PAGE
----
Last time, we talked about how the classical $\mathscr{L}^2$ norm of a (one-variable) function could be visualized as a solid consisting of squares. Of course, there's another formula that is defined by almost the same formula, with an extra factor of $\pi$: the

*solid of revolution*of the function about the $x$-axis: \[

V = \int_a^b \pi f(x)^2\,dx

\]

It looks pretty cool, although not quite as cool as twisted square cross-sections.

I wanted to mention another common application of $\mathscr{L}^2$ norms that probably is more familiar than any other: the statistical concept of

*variance*. For functions $f$ defined on a continuous domain, we can define an average value:\[

\overline{f} = \frac1{b-a}\int_a^b f(x)\,dx.

\] which basically is the height of a rectangle over the same domain $[a,b]$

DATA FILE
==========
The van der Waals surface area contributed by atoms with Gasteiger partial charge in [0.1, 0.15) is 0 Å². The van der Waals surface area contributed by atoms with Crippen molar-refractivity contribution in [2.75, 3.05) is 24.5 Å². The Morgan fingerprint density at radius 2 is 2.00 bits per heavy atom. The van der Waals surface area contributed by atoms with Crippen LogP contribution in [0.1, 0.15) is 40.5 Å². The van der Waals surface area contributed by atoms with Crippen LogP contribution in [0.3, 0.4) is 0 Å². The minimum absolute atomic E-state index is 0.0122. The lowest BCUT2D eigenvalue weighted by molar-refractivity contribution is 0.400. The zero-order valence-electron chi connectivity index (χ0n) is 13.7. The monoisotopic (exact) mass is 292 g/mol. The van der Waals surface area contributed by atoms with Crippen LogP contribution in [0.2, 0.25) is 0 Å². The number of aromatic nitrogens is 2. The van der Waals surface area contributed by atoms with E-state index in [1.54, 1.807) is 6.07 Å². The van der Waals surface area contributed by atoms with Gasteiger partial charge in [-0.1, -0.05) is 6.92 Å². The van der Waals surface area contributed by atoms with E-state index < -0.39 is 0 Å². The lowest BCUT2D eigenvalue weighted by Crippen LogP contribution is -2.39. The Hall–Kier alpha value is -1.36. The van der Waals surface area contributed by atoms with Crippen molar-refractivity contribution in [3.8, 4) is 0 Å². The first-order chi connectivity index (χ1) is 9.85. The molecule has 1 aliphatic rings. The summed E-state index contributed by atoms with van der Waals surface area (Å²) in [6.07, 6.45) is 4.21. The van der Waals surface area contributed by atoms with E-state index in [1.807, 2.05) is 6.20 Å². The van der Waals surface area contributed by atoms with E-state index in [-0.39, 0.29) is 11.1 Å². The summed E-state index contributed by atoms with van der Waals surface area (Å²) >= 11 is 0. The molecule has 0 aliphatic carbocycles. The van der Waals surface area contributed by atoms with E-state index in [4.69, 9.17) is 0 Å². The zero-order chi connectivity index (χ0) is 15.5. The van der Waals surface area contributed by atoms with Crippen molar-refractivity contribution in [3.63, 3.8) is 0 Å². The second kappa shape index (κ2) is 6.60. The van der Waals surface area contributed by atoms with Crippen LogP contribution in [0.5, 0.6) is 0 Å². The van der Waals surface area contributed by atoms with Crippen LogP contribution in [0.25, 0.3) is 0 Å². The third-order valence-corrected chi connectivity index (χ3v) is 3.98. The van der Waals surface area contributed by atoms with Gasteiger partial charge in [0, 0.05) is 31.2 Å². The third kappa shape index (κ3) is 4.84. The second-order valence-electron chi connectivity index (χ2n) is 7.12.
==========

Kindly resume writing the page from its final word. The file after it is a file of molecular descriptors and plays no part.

*that has the same area as the area under*$f$. For example, for \[

f(x) = \sin \left( x \right)\sin \left( t \right)+\frac{1}{3}\sin \left( 5x \right)\sin \left( 5t \right)+\frac{1}{3}\sin \left( 10x \right)\sin \left( 10t \right)+\frac{1}{5}\sin \left( 15x \right)\sin \left( 15t \right)

\]

(choosing $t=3.030303$), it looks like:

*which is precisely the same quantity as the solid obtained by revolving $f(x)$ around its mean $y=\overline{f}$.*The resulting solid is the title picture.

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